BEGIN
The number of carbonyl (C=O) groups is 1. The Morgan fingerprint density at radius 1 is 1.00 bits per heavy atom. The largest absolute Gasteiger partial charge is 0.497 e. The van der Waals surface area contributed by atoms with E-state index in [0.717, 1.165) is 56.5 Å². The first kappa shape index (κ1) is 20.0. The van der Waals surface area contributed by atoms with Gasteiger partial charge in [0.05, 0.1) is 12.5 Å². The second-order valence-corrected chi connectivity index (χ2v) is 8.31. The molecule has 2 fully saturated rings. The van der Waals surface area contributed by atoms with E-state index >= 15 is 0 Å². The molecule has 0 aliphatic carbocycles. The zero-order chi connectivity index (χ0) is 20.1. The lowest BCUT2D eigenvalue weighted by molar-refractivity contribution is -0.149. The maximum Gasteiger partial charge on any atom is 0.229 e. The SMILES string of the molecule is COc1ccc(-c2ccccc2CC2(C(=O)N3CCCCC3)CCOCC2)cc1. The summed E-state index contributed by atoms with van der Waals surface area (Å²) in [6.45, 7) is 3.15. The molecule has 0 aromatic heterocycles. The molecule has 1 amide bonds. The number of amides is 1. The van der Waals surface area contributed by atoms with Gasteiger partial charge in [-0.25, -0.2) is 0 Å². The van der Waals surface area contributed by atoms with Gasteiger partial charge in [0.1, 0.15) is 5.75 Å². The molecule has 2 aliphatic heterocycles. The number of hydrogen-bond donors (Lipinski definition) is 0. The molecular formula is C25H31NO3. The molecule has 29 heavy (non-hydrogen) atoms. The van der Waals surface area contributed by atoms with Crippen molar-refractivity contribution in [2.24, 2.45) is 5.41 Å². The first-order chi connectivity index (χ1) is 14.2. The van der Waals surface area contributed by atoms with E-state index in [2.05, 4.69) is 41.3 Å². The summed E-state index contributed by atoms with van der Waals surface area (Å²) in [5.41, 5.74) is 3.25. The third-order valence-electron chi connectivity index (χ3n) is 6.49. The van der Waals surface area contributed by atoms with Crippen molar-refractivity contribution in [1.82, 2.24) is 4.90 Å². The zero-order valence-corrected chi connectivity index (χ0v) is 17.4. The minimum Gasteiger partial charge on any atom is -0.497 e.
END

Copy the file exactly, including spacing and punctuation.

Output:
The number of carbonyl (C=O) groups is 1. The Morgan fingerprint density at radius 1 is 1.00 bits per heavy atom. The largest absolute Gasteiger partial charge is 0.497 e. The van der Waals surface area contributed by atoms with E-state index in [0.717, 1.165) is 56.5 Å². The first kappa shape index (κ1) is 20.0. The van der Waals surface area contributed by atoms with Gasteiger partial charge in [0.05, 0.1) is 12.5 Å². The second-order valence-corrected chi connectivity index (χ2v) is 8.31. The molecule has 2 fully saturated rings. The van der Waals surface area contributed by atoms with E-state index >= 15 is 0 Å². The molecule has 0 aliphatic carbocycles. The zero-order chi connectivity index (χ0) is 20.1. The lowest BCUT2D eigenvalue weighted by molar-refractivity contribution is -0.149. The maximum Gasteiger partial charge on any atom is 0.229 e. The SMILES string of the molecule is COc1ccc(-c2ccccc2CC2(C(=O)N3CCCCC3)CCOCC2)cc1. The summed E-state index contributed by atoms with van der Waals surface area (Å²) in [6.45, 7) is 3.15. The molecule has 0 aromatic heterocycles. The molecule has 1 amide bonds. The number of amides is 1. The van der Waals surface area contributed by atoms with Gasteiger partial charge in [-0.25, -0.2) is 0 Å². The van der Waals surface area contributed by atoms with Gasteiger partial charge in [0.1, 0.15) is 5.75 Å². The molecule has 2 aliphatic heterocycles. The number of hydrogen-bond donors (Lipinski definition) is 0. The molecular formula is C25H31NO3. The molecule has 29 heavy (non-hydrogen) atoms. The van der Waals surface area contributed by atoms with Crippen molar-refractivity contribution in [2.24, 2.45) is 5.41 Å². The first-order chi connectivity index (χ1) is 14.2. The van der Waals surface area contributed by atoms with E-state index in [2.05, 4.69) is 41.3 Å². The summed E-state index contributed by atoms with van der Waals surface area (Å²) in [5.41, 5.74) is 3.25. The third-order valence-electron chi connectivity index (χ3n) is 6.49. The van der Waals surface area contributed by atoms with Crippen molar-refractivity contribution in [1.82, 2.24) is 4.90 Å². The zero-order valence-corrected chi connectivity index (χ0v) is 17.4. The minimum Gasteiger partial charge on any atom is -0.497 e.